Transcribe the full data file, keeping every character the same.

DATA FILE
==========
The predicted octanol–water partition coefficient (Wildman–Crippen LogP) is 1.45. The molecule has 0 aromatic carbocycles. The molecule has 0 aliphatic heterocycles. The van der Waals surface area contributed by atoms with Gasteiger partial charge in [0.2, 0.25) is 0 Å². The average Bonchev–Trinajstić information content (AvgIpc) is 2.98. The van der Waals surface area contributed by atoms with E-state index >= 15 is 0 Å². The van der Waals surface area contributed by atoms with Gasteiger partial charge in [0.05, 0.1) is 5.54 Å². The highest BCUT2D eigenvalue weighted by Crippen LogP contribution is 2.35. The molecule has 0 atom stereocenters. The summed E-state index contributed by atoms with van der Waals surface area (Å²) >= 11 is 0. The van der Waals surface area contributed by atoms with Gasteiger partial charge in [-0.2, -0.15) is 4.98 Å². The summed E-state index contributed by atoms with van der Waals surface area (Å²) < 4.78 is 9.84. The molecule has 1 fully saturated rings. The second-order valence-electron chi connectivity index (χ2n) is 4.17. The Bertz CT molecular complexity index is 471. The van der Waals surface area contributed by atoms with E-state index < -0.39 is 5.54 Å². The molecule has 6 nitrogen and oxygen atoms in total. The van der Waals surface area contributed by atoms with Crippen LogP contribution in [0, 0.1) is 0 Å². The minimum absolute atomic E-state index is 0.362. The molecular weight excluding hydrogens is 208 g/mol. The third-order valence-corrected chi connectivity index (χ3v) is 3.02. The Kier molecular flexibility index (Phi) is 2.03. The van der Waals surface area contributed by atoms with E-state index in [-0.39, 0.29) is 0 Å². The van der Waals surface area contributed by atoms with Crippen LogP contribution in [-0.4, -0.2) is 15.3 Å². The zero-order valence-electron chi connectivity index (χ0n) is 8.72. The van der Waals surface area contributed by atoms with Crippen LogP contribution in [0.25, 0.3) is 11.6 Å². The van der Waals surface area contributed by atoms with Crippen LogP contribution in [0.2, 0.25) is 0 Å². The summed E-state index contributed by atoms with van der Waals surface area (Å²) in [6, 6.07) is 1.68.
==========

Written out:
The predicted octanol–water partition coefficient (Wildman–Crippen LogP) is 1.45. The molecule has 0 aromatic carbocycles. The molecule has 0 aliphatic heterocycles. The van der Waals surface area contributed by atoms with Gasteiger partial charge in [0.2, 0.25) is 0 Å². The average Bonchev–Trinajstić information content (AvgIpc) is 2.98. The van der Waals surface area contributed by atoms with E-state index >= 15 is 0 Å². The van der Waals surface area contributed by atoms with Gasteiger partial charge in [0.05, 0.1) is 5.54 Å². The highest BCUT2D eigenvalue weighted by Crippen LogP contribution is 2.35. The molecule has 0 atom stereocenters. The summed E-state index contributed by atoms with van der Waals surface area (Å²) >= 11 is 0. The van der Waals surface area contributed by atoms with Gasteiger partial charge in [-0.2, -0.15) is 4.98 Å². The summed E-state index contributed by atoms with van der Waals surface area (Å²) < 4.78 is 9.84. The molecule has 1 fully saturated rings. The second-order valence-electron chi connectivity index (χ2n) is 4.17. The Bertz CT molecular complexity index is 471. The van der Waals surface area contributed by atoms with E-state index < -0.39 is 5.54 Å². The molecule has 6 nitrogen and oxygen atoms in total. The van der Waals surface area contributed by atoms with Crippen LogP contribution in [0, 0.1) is 0 Å². The minimum absolute atomic E-state index is 0.362. The molecular weight excluding hydrogens is 208 g/mol. The third-order valence-corrected chi connectivity index (χ3v) is 3.02. The Kier molecular flexibility index (Phi) is 2.03. The van der Waals surface area contributed by atoms with E-state index in [-0.39, 0.29) is 0 Å². The van der Waals surface area contributed by atoms with Crippen LogP contribution in [-0.4, -0.2) is 15.3 Å². The zero-order valence-electron chi connectivity index (χ0n) is 8.72. The van der Waals surface area contributed by atoms with Crippen LogP contribution in [0.25, 0.3) is 11.6 Å². The van der Waals surface area contributed by atoms with Crippen LogP contribution in [0.2, 0.25) is 0 Å². The summed E-state index contributed by atoms with van der Waals surface area (Å²) in [6, 6.07) is 1.68.